Argued November 24, 1975
Decided December 22, 1975
Appeal from the Appellate Division of the Supreme Court in the First Judicial Department, NANETTE DEMBITZ, J.
David H. Berman, Gerald E. Bodell and Frederick J. Magovern for appellant.
Eve M. Preminger for respondent.
Order of the Appellate Division reversed, without costs, and the order of the Family Court permanently terminating the parent's custody of her three children reinstated for the reasons stated in the decision of Judge NANETTE DEMBITZ after fact-finding and dispositional hearings. In a matter which turns almost entirely on assessments of the credibility of the witnesses and particularly on the assessment of the character and temperament of the parent, the findings of the nisi prius court must be accorded the greatest respect. The situation would be different, perhaps, if there were critical issues of fact as to what occurred; but in this matter the assessment is not of probabilities or meanings of events. On the contrary, in cases of this kind, the assessment is of persons, character, and their capacity to fulfill responsibilities and not only to intend what they say but to fulfill what they intend.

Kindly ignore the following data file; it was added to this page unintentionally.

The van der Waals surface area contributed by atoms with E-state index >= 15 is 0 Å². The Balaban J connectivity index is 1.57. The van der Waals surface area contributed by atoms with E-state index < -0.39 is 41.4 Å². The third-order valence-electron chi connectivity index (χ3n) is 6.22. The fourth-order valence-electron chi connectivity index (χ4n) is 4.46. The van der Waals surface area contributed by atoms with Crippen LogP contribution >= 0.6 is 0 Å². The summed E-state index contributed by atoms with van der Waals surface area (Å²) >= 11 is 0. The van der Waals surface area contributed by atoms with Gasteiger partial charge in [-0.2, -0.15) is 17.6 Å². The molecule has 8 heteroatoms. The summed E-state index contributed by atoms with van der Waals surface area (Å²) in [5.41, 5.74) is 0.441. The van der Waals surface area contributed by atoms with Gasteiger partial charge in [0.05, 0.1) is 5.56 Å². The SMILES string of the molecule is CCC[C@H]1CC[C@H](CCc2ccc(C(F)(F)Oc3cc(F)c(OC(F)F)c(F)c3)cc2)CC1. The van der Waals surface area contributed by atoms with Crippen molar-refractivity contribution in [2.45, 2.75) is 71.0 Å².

While the parent in this case may not have demonstrated as clearly as in the recent case of Matter of Ray A.M. ( 37 N.Y.2d 619) that she had failed in her parental responsibilities and was incapable of planning for her children or of effectuating any plans for her children, that case is analogous and suggests a like disposition for this.
It is also unfortunate that this litigation has been so protracted. The hearings before Judge DEMBITZ were held more than a year and a half ago. In the meantime, the status of these unfortunate children has remained in a custodial limbo, and the hapless parent has herself lost her freedom on a Federal criminal charge.
The matter may not be concluded without noting that the agency appears to have been peremptory, even presumptuous, in its assumption of its own rectitude in the handling of what is one of the insoluble problems in a particularly disturbed part of our society. It is understandable but not entirely comforting to observe the agency's early conclusion that the mother was unfit and therefore worth little of limited resources in attempting to foster a proper relation between parent and children. It is this attitude which undoubtedly influenced the majority of the Appellate Division in striking down the Family Court disposition, but ambivalently it permitted a further proceeding and inquiry to determine the best interests of the children. Nevertheless, on balance for the reasons recited earlier the determination of the Family Court Judge, whose vantage point was best, should be followed.
Chief Judge BREITEL and Judges JASEN, GABRIELLI, JONES, WACHTLER, FUCHSBERG and COOKE concur.
Order reversed, without costs, and order of Family Court, New York County, reinstated in a memorandum.